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-*- Text -*-
This stuff was assembled by JOSHM.  Someone should fix the broken
pointers which were left over form Mit-EE, and maybe infoize the

File: Sail, Node: Top, Up: (Languages), Previous: (Languages)Fortran, Next: (Languages)Pascal

Sail stands for  Stanford Artificial  Intelligence Language. Sail  is based  on
Algol but also has fairly extensive list processing capability. Sail allows one
to include inline  assembly code,  and call  most jyses  directly.  Sail's  i/o
handling is  awesome, but  a  bit tricky  at first.  Overall,  Sail is  a  good
language to hack in,  but probably shouldn't be  tackled by someone  unfamiliar
with block structured languages.

The documentation availiable from this info node was not written to be used  in
the XINFO program.  However,  there is nothing wrong  with doing so.  The  only
problem is that the  only way you can  get from one of  these files to  another
node is by coming back to  this node with the "L"  command or by going back  to
the top level of the info tree with  the "D" command.  One more thing, most  of
this documentation was obtained from Stanford  University, and it may refer  to
unfamiliar facilities.  Occasionally, you might be pointed to a source file  or
a program  that is  not  where it  is  supposed to  be.   Look in  the  <SAIL*>
directories for it, and then contact a Sail hacker and he'll try to get it from
Score for you.

* Menu:	On-line information about Sail:

* Help:		(SAIL.HLP)*	
		A general overview of the Sail system.

* Leap:		(LEAP.DOC)*
		A description of the Leap portion of Sail.

* Documentation:(SAIL.DOC)*
		A breif description concerning how you would use Sail if you
		were at Lots, some of it is applicable here, and mostly, you
		can figure out what the appropriate thing would be here at Oz.

* Bail:		(BAIL.DOC)*
		Information on Bail.

* Examples:	(SAIL-EXAMPLES.DOC)*
		Some simple examples of Sail.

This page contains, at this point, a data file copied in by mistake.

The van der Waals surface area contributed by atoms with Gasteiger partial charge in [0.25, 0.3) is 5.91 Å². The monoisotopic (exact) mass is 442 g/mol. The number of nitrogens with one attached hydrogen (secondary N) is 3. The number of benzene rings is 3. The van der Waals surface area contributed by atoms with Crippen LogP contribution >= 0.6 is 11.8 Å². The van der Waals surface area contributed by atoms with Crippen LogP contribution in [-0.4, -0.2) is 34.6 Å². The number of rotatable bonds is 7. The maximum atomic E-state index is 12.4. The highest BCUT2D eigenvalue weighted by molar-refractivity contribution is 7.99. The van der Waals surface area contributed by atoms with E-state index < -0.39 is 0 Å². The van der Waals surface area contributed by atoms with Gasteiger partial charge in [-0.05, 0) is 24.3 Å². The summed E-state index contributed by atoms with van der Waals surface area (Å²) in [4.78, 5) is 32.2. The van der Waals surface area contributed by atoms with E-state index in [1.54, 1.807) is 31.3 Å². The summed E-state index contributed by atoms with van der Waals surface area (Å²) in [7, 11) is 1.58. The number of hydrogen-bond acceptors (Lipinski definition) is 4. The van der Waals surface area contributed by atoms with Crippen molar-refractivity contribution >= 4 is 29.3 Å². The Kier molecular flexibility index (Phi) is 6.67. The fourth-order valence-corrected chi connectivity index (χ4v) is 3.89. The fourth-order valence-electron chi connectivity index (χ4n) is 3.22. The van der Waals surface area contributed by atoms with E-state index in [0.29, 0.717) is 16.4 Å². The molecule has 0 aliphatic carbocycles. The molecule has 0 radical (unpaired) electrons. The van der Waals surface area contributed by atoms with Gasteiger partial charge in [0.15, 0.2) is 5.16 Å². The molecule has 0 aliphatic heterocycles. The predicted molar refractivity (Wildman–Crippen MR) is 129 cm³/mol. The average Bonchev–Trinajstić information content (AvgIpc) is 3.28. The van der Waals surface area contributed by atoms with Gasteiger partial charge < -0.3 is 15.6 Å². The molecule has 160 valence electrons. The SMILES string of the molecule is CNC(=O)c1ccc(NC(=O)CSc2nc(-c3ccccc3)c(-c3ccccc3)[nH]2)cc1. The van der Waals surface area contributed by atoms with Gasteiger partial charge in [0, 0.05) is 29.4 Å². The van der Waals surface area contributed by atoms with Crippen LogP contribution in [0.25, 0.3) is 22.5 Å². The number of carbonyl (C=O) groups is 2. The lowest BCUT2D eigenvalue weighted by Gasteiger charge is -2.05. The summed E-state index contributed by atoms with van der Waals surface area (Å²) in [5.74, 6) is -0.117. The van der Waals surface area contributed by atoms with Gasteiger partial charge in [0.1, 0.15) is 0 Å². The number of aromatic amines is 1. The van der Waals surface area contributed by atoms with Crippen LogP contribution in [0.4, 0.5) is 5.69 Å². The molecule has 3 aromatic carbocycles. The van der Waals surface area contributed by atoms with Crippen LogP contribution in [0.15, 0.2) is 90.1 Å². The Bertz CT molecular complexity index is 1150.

* Libraries:	(SAIL-LIBS)
		Information on Sail libraries.

		How to make Sail Libraries.

		Documentation on the sail I/O system.

		More documentation on the sail I/O system

* Jsys:		(SAIL.JSYS)*
		How to use the Jsys (Jump to System) facilities of Sail.

* Manual:	(<SAIL.MAN>SAIL.MAN)*
		The 1976 version of the sail manual.

* New Stuff:	(<SAIL.MAN>SAIL.DOC)*
		Updates for the 1976 version of the sail manual.

* Source::	Where sail comes from, and a more technical description.

* Tutorial:	(<SAIL.MAN>SAIL.TUT)*
		It's quite long, but if you want to teach yourself Sail
		it beats the reference manual, especially if you come from
		a Fortran background.

* More:         (<SAIL.MAN>SAIL.BEG)*
		This is another tutorial, which is more concise, while
		not as clear as the one above.

File: Languages, Node: Source, Up: Top, Next: Manual

Sail (Stanford Artificial Intelligence Labs language): compiler

 > Comes from: Stanford Artificial Intelligence Laboratory.
   Distributed by:
Charles Hedrick (Hedrick@RUTGERS)
Laboratory for Computer Science Research
Hill Center, Busch Campus
Rutgers University
New Brunswick, NJ  08903
 > Invoke via: 'sail' or load-class command. Extension: .SAI
 > System orientation: Mostly Tenex, some -20 (but no -10!).
 > Description:

A superset of Algol-60.  Additional features include dynamic strings,
records, additional control structures, in-line assembly code,
built-in access to monitor calls (JSYS's), a complete set of
compile-time arithmetic and logic as well as a macro processor,
conditional compilation and compile-time i/o, sets and lists,
interrupt facilities, plus just about every other feature that could
be imagined.  Also included is another language called LEAP, which
allows manipulation of associative data structures.  Sail can be
linked with external routines in Sail, Fortran, and assembly language.
Sail is not entirely free of idiosyncrasies and bugs - it was written
by many different people over a long period.  But it is quite usable.
Sail only runs on DEC-10's and -20's, but a machine-independent Sail
(Mainsail) is available; it's not the same language, but it's very
close in spirit.
 > Debugging: Bail, a source-level interactive debugger.
 > References:

Shapiro, Marvin,  "A Beginner's Guide to Sail",
 Division of Computer Research and Technology,
 National Institutes of Health, Bethesda MD 20014 (July 1976).

Smith, Nancy,   "Sail Tutorial",
Reiser, "SAIL", Stanford Artificial Intelligence Laboratory Memo
 AIM-289, Computer Science Department Report No. STAN-CS-76-574.
 This reference manual is indispensible for Sail users.

Smith, "Sail Tutorial", Sail Memo AIM-290,
 C.S. Dept Report STAN-CS-76-575.

Feldman, "An Algol-Based Associative Language", CACM Aug 1969.
 (This is about Leap).